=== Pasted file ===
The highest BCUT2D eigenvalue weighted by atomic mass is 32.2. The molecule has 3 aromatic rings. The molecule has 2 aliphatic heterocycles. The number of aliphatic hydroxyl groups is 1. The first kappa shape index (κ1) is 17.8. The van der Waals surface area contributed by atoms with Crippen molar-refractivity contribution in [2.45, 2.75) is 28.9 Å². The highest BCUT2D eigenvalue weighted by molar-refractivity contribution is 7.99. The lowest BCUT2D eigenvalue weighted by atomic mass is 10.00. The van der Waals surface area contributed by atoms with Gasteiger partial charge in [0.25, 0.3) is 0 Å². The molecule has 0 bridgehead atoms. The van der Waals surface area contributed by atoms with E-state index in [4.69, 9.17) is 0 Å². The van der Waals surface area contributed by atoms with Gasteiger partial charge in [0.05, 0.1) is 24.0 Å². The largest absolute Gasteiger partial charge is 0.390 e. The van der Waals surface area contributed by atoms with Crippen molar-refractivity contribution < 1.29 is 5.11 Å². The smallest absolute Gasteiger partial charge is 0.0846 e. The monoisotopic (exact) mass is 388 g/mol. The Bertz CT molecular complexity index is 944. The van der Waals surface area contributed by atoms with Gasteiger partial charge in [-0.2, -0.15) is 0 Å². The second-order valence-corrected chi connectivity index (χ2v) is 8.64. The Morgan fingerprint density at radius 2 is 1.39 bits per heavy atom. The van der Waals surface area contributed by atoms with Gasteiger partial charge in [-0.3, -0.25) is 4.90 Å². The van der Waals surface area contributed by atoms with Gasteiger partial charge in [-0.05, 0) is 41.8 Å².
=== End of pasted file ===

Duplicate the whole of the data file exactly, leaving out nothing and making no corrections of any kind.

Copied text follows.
The highest BCUT2D eigenvalue weighted by atomic mass is 32.2. The molecule has 3 aromatic rings. The molecule has 2 aliphatic heterocycles. The number of aliphatic hydroxyl groups is 1. The first kappa shape index (κ1) is 17.8. The van der Waals surface area contributed by atoms with Crippen molar-refractivity contribution in [2.45, 2.75) is 28.9 Å². The highest BCUT2D eigenvalue weighted by molar-refractivity contribution is 7.99. The lowest BCUT2D eigenvalue weighted by atomic mass is 10.00. The van der Waals surface area contributed by atoms with Gasteiger partial charge in [0.25, 0.3) is 0 Å². The molecule has 0 bridgehead atoms. The van der Waals surface area contributed by atoms with E-state index in [4.69, 9.17) is 0 Å². The van der Waals surface area contributed by atoms with Gasteiger partial charge in [0.05, 0.1) is 24.0 Å². The largest absolute Gasteiger partial charge is 0.390 e. The van der Waals surface area contributed by atoms with Crippen molar-refractivity contribution < 1.29 is 5.11 Å². The smallest absolute Gasteiger partial charge is 0.0846 e. The monoisotopic (exact) mass is 388 g/mol. The Bertz CT molecular complexity index is 944. The van der Waals surface area contributed by atoms with Gasteiger partial charge in [-0.2, -0.15) is 0 Å². The second-order valence-corrected chi connectivity index (χ2v) is 8.64. The Morgan fingerprint density at radius 2 is 1.39 bits per heavy atom. The van der Waals surface area contributed by atoms with Gasteiger partial charge in [-0.3, -0.25) is 4.90 Å². The van der Waals surface area contributed by atoms with Gasteiger partial charge in [-0.05, 0) is 41.8 Å².